Following our first fully equipped road trip in the fall of 1992, and encouraged by our enjoyment of it, we planned a greater and longer trip. In the fall of 1993 my companions and I went on a road trip to see the West Coast of the US and then return home eastward along the Columbia river gorge through Idaho, Wyoming and the Dakotas. This was a much longer trip than had been done before and took about 4 weeks. It did, however, by its success, set the standard both in duration (about one month) and distance (12,000 to 18,000 km) for many subsequent road trips. Here is a list of the places we visited:
In preparing for our trips we use DeLorme's AAA Map'n'Go. If you travel like we do -- go buy it! It is worth its weight in gold. You can use it to plan your travel complete with hotels, campsites, attractions etc. etc. [See http://www.delorme.com]. All of the maps shown to illustrate our travel were produced with this product. Here is a map showing the overview of our trip:
A big interest in all of our travel is the geology of the regions through which we travel. A very good set of books is the "Roadside Geology Series". This series covers each state and provides highway by highway geology lessons! A general theme in our travels on the west coast was the Cascade Range. A particularly useful reference on these volcanic mountains is "Fire Mountains of the West" by Stephen L. Harris.
San Francisco, Napa and Sonoma
To begin our trip, we entered our 'power travel' mode and blasted across the states in 3.5 days. Our first day, from Toronto takes us to Moline, Illinois thence through Iowa and Nebraska to North Platte, thence across Wyoming and Utah to Salt Lake City, and then the long haul across Nevada to California where our last stop before San Fran was at Auburn. We did stop to see a few things on the way, but only briefly -- our main objective was road miles. Once at San Francisco we stayed for a week as the Interop Conference was coincident with our trip and it could be charged as a business expense!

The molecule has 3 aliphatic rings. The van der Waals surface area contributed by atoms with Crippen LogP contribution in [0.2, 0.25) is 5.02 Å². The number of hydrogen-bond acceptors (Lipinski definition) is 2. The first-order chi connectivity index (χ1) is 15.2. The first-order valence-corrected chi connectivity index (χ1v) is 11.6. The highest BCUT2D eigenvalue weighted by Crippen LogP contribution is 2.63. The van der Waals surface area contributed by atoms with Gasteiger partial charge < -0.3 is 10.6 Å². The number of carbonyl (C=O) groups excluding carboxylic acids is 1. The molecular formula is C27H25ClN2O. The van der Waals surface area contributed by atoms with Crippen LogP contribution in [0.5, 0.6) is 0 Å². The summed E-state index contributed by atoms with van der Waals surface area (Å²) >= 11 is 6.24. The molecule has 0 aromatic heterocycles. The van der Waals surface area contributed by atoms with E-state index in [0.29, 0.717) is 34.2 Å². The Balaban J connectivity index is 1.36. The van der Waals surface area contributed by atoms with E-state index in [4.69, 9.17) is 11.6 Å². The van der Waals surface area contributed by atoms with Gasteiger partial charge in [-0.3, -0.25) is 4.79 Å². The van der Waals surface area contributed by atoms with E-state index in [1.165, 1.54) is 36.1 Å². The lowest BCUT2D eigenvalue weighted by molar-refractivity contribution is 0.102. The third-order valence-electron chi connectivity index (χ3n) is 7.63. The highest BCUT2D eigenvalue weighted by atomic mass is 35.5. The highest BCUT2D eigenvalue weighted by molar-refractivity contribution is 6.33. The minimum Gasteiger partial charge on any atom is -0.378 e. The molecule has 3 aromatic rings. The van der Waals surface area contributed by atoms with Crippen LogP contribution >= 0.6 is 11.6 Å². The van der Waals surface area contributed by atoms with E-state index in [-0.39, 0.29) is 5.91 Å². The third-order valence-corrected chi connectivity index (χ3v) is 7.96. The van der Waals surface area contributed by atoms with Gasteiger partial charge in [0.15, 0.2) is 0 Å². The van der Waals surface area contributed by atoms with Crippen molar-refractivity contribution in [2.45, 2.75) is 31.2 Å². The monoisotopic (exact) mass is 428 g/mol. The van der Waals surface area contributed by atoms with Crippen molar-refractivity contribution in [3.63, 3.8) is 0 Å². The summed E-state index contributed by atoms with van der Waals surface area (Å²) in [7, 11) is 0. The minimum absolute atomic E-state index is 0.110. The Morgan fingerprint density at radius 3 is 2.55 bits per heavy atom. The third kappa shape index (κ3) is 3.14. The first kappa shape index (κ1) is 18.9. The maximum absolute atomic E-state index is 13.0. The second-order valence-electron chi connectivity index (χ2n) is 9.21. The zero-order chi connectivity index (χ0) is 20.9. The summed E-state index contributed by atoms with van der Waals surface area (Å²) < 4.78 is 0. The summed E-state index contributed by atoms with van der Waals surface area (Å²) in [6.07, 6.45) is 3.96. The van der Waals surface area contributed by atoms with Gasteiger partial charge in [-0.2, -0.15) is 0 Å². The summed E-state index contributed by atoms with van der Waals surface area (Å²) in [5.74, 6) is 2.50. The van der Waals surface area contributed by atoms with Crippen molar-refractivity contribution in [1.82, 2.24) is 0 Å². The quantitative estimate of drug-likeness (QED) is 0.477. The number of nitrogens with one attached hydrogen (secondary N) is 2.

After getting our fill of San Fran, we proceeded into the holiday portion of our trip with a start of the Napa and particularly the Sonoma Wine Country. Our focus, of course, was to stock up the back of the truck with sufficient wine to last until we got to Portland and the Willamette Valley! We drifted through the lower part of the valley(s) on the first day, then stopped at a camp site on the Russian River. The next day we continued through the northern regions of Sonoma for the first part of the day and then, fully stocked with wine we headed north to the Humboldt Redwoods.
This photograph shows the vineyards just east of the Robert Mondavi Vineyard (Napa). In the distance are the hills separating Napa from Sonoma valleys.